On October 24, 1648, the peace treaty was signed by the Roman-German Emperor Ferdinand III, France's King Louis XIV, and Sweden's Queen Christina. One day later, the peace was proclaimed from the steps of the town hall in Osnabrück.
For five years, the envoys in Osnabrück and Münster wrestled over compromises. The extensive treaty was to become the basic law for the Holy Roman Empire of the German Nation for the next 150 years and the model for a peaceful Europe.
The most important results at a glance:
Not far from Osnabrück's town hall, the peace congress entered its decisive phase in August 1648. The quarters of the Swedish envoy Johan Oxenstierna at the Große Domsfreiheit were known for their precious red wallpaper and their dining room with silver tableware. Envoys gathered in its Great Hall on the second floor on this day in August.
For six hours, the imperial envoy Isaac Volmaar read out the draft of the peace treaty - word for word. Even though there were still discussions and corrections - on the whole the envoys agreed with the work. There was only one problem: the Swedes did not want to sign the treaty on the spot, out of consideration for their French allies. But then came the redeeming idea: a handshake would do the trick. And so, at four o'clock in the afternoon, the envoys promised each other peace "in the hand" as a sign that "nothing further shall be changed" in the peace treaty, as can be read in Isaak Volmar's diary. The document was legally valid.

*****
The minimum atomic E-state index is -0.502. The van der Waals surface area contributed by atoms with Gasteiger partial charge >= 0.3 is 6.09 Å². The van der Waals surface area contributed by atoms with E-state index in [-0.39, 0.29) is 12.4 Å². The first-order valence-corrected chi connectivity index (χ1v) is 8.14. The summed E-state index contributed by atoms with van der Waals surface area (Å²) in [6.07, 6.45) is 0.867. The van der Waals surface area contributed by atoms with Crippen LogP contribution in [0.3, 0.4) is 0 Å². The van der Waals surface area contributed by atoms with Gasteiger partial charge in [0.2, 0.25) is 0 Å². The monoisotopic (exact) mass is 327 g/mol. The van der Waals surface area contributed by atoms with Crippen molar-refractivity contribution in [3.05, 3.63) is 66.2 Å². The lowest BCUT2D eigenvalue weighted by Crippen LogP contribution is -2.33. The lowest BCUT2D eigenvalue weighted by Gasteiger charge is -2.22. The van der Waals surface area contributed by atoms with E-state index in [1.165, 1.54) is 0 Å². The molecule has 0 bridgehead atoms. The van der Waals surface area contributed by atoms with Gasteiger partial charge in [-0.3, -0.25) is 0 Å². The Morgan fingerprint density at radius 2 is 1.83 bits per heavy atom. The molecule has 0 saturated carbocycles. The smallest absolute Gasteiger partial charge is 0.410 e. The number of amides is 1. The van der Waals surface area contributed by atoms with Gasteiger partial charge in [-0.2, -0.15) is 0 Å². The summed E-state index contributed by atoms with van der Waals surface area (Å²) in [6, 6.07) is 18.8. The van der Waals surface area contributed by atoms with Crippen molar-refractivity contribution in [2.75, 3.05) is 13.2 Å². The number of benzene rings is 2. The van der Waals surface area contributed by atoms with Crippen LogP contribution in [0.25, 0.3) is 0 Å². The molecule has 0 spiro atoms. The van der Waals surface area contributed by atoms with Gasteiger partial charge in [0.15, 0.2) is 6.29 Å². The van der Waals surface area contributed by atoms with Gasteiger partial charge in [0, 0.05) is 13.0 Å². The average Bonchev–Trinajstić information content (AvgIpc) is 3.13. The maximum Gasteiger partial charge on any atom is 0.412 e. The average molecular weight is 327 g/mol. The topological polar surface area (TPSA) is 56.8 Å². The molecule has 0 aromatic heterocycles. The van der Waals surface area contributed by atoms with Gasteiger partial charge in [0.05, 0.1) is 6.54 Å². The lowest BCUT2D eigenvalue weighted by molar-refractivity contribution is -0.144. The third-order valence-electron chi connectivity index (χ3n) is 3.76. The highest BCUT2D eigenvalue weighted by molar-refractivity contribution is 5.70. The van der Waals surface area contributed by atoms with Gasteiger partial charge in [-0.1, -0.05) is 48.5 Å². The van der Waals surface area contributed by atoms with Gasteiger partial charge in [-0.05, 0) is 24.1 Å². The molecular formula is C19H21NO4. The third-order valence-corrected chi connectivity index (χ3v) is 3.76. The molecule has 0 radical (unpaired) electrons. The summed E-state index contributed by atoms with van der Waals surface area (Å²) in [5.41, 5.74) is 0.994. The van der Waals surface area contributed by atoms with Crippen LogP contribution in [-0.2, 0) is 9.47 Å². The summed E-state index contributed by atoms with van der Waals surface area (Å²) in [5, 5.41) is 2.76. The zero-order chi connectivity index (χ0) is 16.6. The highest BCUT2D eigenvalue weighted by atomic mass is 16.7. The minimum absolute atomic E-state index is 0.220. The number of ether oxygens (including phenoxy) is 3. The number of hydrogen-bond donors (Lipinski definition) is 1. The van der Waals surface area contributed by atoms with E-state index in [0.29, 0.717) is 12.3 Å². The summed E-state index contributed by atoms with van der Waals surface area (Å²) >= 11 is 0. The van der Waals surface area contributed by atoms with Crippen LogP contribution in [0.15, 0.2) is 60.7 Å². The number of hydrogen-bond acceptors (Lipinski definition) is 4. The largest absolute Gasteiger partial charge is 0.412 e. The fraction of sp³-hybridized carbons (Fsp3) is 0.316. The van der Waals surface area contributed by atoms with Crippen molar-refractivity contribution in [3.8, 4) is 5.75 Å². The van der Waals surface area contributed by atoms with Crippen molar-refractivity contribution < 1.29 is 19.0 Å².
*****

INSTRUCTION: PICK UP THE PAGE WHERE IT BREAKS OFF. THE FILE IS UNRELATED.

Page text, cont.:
On the way to the final end of the war, only the peace treaty between the emperor and France remained to be signed. And this too was brought to Osnabrück ready for signing. The French envoy Abel Servien, who had transferred from Münster especially for the Osnabrück handshake, negotiated the last open points with the envoys of the German princes and drew up the final version of the treaty. Although the diplomats subsequently traveled to Münster at the Emperor's request to sign the treaties on October 24, 1648, the decisive breakthroughs to the Peace of Westphalia were achieved in Osnabrück.
The house in which the Swede Johan Oxenstierna resided so ostentatiously no longer exists. Today, the Bishop of Osnabrück lives (approximately) in this place.
For more information on the Osnabrück handshake, see Siegrid Westphal, Der Westfälische Frieden (Munich 2015) and Gerd Steinwascher, Osnabrück und der Westfälische Frieden (Osnabrück 2000). As well as Der schwierige Weg zum Westfälischen Frieden:Wendepunkte, Friedensversuche und die Rolle der "Dritten Partei" Edited by: Volker Arnke and Siegrid Westphal (Berlin/Boston 2021).
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